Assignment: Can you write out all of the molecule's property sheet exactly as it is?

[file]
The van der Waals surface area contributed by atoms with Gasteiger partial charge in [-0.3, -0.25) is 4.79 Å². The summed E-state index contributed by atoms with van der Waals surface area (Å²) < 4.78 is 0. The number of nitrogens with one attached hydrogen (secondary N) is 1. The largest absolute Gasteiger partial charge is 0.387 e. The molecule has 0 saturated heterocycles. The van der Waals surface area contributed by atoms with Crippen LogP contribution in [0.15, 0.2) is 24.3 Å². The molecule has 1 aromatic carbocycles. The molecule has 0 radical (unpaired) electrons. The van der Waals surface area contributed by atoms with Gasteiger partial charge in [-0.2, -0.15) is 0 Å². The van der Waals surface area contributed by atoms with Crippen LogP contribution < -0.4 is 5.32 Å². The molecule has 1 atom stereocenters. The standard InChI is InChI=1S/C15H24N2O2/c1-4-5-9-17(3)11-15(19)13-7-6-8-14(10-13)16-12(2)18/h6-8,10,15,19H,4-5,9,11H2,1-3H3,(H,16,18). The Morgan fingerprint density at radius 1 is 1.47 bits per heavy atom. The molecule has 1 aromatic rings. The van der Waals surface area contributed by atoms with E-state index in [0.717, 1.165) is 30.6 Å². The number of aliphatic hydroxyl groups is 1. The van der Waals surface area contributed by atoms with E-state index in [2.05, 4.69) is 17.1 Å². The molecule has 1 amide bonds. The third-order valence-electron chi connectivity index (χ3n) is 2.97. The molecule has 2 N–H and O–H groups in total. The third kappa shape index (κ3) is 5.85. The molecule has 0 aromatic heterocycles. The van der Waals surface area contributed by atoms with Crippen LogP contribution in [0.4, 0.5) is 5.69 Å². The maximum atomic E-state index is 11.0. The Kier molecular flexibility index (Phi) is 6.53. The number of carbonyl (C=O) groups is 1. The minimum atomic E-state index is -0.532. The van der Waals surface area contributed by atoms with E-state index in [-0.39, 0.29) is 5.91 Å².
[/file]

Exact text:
The van der Waals surface area contributed by atoms with Gasteiger partial charge in [-0.3, -0.25) is 4.79 Å². The summed E-state index contributed by atoms with van der Waals surface area (Å²) < 4.78 is 0. The number of nitrogens with one attached hydrogen (secondary N) is 1. The largest absolute Gasteiger partial charge is 0.387 e. The molecule has 0 saturated heterocycles. The van der Waals surface area contributed by atoms with Crippen LogP contribution in [0.15, 0.2) is 24.3 Å². The molecule has 1 aromatic carbocycles. The molecule has 0 radical (unpaired) electrons. The van der Waals surface area contributed by atoms with Gasteiger partial charge in [-0.2, -0.15) is 0 Å². The van der Waals surface area contributed by atoms with Crippen LogP contribution < -0.4 is 5.32 Å². The molecule has 1 atom stereocenters. The standard InChI is InChI=1S/C15H24N2O2/c1-4-5-9-17(3)11-15(19)13-7-6-8-14(10-13)16-12(2)18/h6-8,10,15,19H,4-5,9,11H2,1-3H3,(H,16,18). The Morgan fingerprint density at radius 1 is 1.47 bits per heavy atom. The molecule has 1 aromatic rings. The van der Waals surface area contributed by atoms with E-state index in [0.717, 1.165) is 30.6 Å². The number of aliphatic hydroxyl groups is 1. The van der Waals surface area contributed by atoms with E-state index in [2.05, 4.69) is 17.1 Å². The molecule has 1 amide bonds. The third-order valence-electron chi connectivity index (χ3n) is 2.97. The molecule has 2 N–H and O–H groups in total. The third kappa shape index (κ3) is 5.85. The molecule has 0 aromatic heterocycles. The van der Waals surface area contributed by atoms with Crippen LogP contribution in [0.4, 0.5) is 5.69 Å². The maximum atomic E-state index is 11.0. The Kier molecular flexibility index (Phi) is 6.53. The number of carbonyl (C=O) groups is 1. The minimum atomic E-state index is -0.532. The van der Waals surface area contributed by atoms with E-state index in [-0.39, 0.29) is 5.91 Å².